Republicans aren't the only ones to blame for obstruction. Senators moved from the housing bill to consider the FISA reform bill, which seeks to authorize the president's warrantless wiretapping program, clarify the exclusivity of the FISA law and its special secret court in arbitrating foreign surveillance, and give immunity to phone companies that received a letter from the government asking them for cooperation and perhaps wholesale access to customers data in the wake of 9/11.

While the bill enjoys majority support, liberal Democrats and some Republicans are unhappy with the immunity for phone companies. Some of the Democrats filibustered that bill, insisting that all procedural time be used, and it was pulled Thursday in the early evening.

After Democrats filibustered the FISA bill, it was back to Republicans trying to make a point that they should be a part of the legislative process in the Senate.

Their target: doctors who receive Medicare payments. The money that Medicare pays doctors, thanks to new regulations enacted by the Bush administration, will be cut by more than 10 percent as of July 1 -- that's next week. The House of Representatives overwhelmingly, with 355 votes and many Republicans, passed a bill to delay the regulations.

Republicans in the Senate objected to passing it without a longer debate and insisted that another bipartisan bill, concocted in the Senate, be considered as well.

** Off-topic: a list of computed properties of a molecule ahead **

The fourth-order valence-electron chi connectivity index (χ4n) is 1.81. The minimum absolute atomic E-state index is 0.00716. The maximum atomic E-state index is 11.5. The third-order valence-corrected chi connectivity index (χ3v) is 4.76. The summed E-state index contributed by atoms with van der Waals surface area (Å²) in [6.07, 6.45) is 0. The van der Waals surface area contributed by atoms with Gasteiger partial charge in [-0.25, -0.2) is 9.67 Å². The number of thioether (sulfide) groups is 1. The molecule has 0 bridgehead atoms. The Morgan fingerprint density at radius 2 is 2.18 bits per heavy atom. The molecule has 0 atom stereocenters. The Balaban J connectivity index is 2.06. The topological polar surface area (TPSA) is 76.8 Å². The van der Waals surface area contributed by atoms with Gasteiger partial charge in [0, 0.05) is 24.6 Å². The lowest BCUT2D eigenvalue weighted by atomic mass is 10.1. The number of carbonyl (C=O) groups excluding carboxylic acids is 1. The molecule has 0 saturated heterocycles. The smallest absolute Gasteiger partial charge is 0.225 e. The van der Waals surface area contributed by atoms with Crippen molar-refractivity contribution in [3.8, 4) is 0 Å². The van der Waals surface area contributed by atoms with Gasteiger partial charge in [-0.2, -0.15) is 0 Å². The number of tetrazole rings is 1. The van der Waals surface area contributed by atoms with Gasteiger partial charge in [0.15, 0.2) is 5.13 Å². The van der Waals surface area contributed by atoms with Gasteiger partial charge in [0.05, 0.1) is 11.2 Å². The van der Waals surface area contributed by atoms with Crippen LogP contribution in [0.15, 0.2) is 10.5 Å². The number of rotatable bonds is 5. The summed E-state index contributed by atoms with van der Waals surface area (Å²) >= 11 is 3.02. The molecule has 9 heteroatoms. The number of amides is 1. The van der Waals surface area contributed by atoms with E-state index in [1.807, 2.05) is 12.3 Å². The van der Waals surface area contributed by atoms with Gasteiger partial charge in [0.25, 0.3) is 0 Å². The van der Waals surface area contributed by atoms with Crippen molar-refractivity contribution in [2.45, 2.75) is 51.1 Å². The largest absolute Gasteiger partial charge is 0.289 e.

Democrats objected to passing a temporary fix to accommodate the debate. And the House had already left for its vacation by this point on Thursday night. Because both the House and the Senate have to approve all legislation, the temporary fix wouldn't fix anything anyway.

Keeping the rolls open for Sens. Hillary Clinton and Barack Obama, who were returning from a joint fundraiser at the Mayflower Hotel in Downtown Washington, D.C., Democrats fell one vote short of reaching the 60 votes they needed to proceed to the bill.

Even if it had passed, argued Republicans, President Bush has promised to veto the House-passed bill. And both the Senate and the House will be out of session next week when the pay cuts are enacted.

Back to the Drawing Board

By the time they had given up on Thursday night, everyone was itching to go. When Reid asked for 60 minutes of debate before a procedural cloture vote on the Medicare bill, the Republican leader, Sen. Mitch McConnell, R-Ky., asked Reid if 60 minutes of debate wasn't a bit excessive.

"I would ask the majority leader if we really need 60 minutes of debate here," McConnell said. Reid thought so and the 60 minutes stood.

Threats throughout the week from Reid that members would have to change plans and cancel appearances in 4th of July parades to do the hard work of casting votes appeared to have fallen by the wayside.

If Reid had exhausted all of the time needed to overcome all of the filibusters, senators would have to be in not only through this weekend, but literally through the 4th of July.

So the Senate will go back to the drawing board, return home for the week, what's called a "state work period," ostensibly to give the impression that there is work being done at home during the recess. They've already got plans to take up the FISA and housing bills.

Whatever happens during the state work period, relaxing or tiring, senators will have some more sausage to make when they come back in July. But not too much. They're off for the month of August as well.